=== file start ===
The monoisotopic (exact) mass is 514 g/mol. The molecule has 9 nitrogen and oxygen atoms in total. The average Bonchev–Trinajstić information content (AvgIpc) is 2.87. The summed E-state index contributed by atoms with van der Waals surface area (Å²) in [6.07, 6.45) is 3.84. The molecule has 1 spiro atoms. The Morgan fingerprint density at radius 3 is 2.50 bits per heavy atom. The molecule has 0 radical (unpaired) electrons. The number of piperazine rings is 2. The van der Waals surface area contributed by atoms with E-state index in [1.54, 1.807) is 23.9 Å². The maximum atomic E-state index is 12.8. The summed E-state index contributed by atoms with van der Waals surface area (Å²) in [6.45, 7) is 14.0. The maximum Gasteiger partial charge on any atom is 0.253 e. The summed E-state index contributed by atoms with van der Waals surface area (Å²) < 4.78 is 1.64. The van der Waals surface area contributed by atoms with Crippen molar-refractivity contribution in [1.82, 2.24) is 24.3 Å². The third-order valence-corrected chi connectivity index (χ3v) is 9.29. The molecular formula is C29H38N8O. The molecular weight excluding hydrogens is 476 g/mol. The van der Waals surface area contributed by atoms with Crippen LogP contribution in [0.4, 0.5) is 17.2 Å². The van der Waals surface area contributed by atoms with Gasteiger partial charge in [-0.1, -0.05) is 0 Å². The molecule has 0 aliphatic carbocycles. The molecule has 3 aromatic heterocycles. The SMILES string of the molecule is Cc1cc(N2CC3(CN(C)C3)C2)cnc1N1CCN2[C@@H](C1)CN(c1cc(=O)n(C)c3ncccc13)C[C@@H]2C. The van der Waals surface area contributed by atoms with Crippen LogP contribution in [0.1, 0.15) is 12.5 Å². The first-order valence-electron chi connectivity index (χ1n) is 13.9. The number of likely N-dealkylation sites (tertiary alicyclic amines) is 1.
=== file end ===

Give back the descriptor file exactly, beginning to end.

The monoisotopic (exact) mass is 514 g/mol. The molecule has 9 nitrogen and oxygen atoms in total. The average Bonchev–Trinajstić information content (AvgIpc) is 2.87. The summed E-state index contributed by atoms with van der Waals surface area (Å²) in [6.07, 6.45) is 3.84. The molecule has 1 spiro atoms. The Morgan fingerprint density at radius 3 is 2.50 bits per heavy atom. The molecule has 0 radical (unpaired) electrons. The number of piperazine rings is 2. The van der Waals surface area contributed by atoms with E-state index in [1.54, 1.807) is 23.9 Å². The maximum atomic E-state index is 12.8. The summed E-state index contributed by atoms with van der Waals surface area (Å²) in [6.45, 7) is 14.0. The maximum Gasteiger partial charge on any atom is 0.253 e. The summed E-state index contributed by atoms with van der Waals surface area (Å²) < 4.78 is 1.64. The van der Waals surface area contributed by atoms with Crippen molar-refractivity contribution in [1.82, 2.24) is 24.3 Å². The third-order valence-corrected chi connectivity index (χ3v) is 9.29. The molecular formula is C29H38N8O. The molecular weight excluding hydrogens is 476 g/mol. The van der Waals surface area contributed by atoms with Crippen LogP contribution in [0.4, 0.5) is 17.2 Å². The van der Waals surface area contributed by atoms with Gasteiger partial charge in [-0.1, -0.05) is 0 Å². The molecule has 0 aliphatic carbocycles. The molecule has 3 aromatic heterocycles. The SMILES string of the molecule is Cc1cc(N2CC3(CN(C)C3)C2)cnc1N1CCN2[C@@H](C1)CN(c1cc(=O)n(C)c3ncccc13)C[C@@H]2C. The van der Waals surface area contributed by atoms with Crippen LogP contribution in [0.1, 0.15) is 12.5 Å². The first-order valence-electron chi connectivity index (χ1n) is 13.9. The number of likely N-dealkylation sites (tertiary alicyclic amines) is 1.